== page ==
Hullo. I wrote this blog a while back, and somehow forgot to post it on this page. You may remember... ooooh it must have been February a blog about the Outstanding Contribution award at the Brits, where I listed who I thought deserved the award more that Oasis (or when I came up with the list the Eurythmics). I kind of ummed and aahd about whether I would put New Order into the list. Instead, I’ll just do a blog about them, even if there is already blog about them on some derelict space…
In 5th and 6th year we were allowed to apply for bursaries, which was a kind of student grant for people in 5th and 6th year at school (6th year is the last year at secondary school, the next level on is either college/university or the wonderful world of work) I got mine for 6th year, after loosing out in 5th year, and I did what most young people do when they get some money, spend it!
My first couple of albums were a couple of old Erasue albums and the Pet Shop Boys Discography compilation, late 1980s Electronica going firmly against the fashion of the time which was grunge and heavy guitars, most of my contemporaries were into, randomly, Iron Maiden, Gun's and Rose, Metallica and a new band frome Seattle called Nirvana. One day while in town I spotted a copy of Substance 1987, New Order’s singles compilation, and I bought it.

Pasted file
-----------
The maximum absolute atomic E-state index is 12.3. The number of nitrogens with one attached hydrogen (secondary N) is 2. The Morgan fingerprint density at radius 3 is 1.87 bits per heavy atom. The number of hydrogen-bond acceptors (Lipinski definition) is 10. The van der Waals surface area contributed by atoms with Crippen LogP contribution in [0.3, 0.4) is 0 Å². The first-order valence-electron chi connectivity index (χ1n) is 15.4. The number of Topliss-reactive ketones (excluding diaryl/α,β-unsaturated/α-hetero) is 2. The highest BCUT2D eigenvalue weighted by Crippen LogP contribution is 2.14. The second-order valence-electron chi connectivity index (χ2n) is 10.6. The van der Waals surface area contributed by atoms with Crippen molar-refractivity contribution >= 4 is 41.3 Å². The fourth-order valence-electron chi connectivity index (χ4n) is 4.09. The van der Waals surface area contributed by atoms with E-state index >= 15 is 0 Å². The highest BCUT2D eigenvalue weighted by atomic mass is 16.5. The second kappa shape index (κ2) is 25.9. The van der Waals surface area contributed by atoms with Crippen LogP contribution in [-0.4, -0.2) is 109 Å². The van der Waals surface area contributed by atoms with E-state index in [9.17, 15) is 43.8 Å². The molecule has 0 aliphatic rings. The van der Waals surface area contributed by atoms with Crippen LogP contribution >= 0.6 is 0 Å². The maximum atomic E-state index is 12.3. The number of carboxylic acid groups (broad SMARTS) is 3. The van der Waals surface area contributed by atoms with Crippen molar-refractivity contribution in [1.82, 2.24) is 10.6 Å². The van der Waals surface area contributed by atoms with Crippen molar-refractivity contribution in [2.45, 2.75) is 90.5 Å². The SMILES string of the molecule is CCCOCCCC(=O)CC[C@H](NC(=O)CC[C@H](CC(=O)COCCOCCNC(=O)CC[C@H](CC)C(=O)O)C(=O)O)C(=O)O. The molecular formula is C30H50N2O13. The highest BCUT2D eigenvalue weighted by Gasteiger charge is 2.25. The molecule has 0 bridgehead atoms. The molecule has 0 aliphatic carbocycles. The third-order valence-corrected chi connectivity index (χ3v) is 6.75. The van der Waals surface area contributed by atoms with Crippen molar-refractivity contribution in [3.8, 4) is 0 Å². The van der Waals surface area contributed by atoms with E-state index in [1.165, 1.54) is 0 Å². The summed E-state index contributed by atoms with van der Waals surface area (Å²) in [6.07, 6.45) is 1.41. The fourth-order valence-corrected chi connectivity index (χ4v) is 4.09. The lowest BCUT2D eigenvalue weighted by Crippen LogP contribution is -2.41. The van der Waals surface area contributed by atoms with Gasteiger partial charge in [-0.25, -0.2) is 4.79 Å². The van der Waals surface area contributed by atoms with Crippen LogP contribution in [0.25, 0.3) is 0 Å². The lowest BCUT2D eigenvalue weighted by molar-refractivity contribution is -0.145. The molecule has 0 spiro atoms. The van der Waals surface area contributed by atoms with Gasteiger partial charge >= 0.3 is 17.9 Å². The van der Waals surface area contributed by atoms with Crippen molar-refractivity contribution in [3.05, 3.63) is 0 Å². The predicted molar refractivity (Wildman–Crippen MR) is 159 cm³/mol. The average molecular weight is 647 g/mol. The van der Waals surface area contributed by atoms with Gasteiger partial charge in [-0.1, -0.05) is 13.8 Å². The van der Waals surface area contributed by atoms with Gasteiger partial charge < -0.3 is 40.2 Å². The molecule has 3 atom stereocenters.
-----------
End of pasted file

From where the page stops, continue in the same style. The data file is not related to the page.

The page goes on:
I had liked a couple of their singles, Blue Monday and True Faith, and I had also been a fan of singer Bernard Sumner’s side project Electronic. The mark of a great band is if you listen to something and think that I have never heard that before. I did that lots of times listening to Substance. “Everything’s Gone Green” (track 2) was the first to get me, sound of some sort of drum machine being switched on, then this mad twanging melodious baseline. The whole thing settles down for the first verse which ends with the chant of “It seems like I’ve been here before”. There is an instrumental break at this point before the second verse, by which time you realise that there is some sort of electronic noise beneath the sound of the gutars/bass and all the reverb cymbals.
I liked what I heard, so I bought some more of their albums, buying 1989’s “Technique” (left)about a month later, followed a few weeks after Christmas 1992 by 1986’s “Brotherhood”. Then Regret came out, it was and still is a great pop record. In the mean time, I got a bit into Joy Division, buying their Substance 1977-80 compilation.
I like them because the songs sound inventive, and so different to anything that had been produced before. They also pull off the trick of writing upbeat, sweet records about pain and heartbreak. The artwork for their records is also fabulous, from the day-glo of Technique to the fusing of the ancient to the modern in “Power Corruption and Lies” (top), which is repeatedly voted one of the best album sleeves of all time. They deserve to have a film written about them, and sadly “Twenty-Four Hour Party People” isn’t it.
The are, and remain, my favourite band.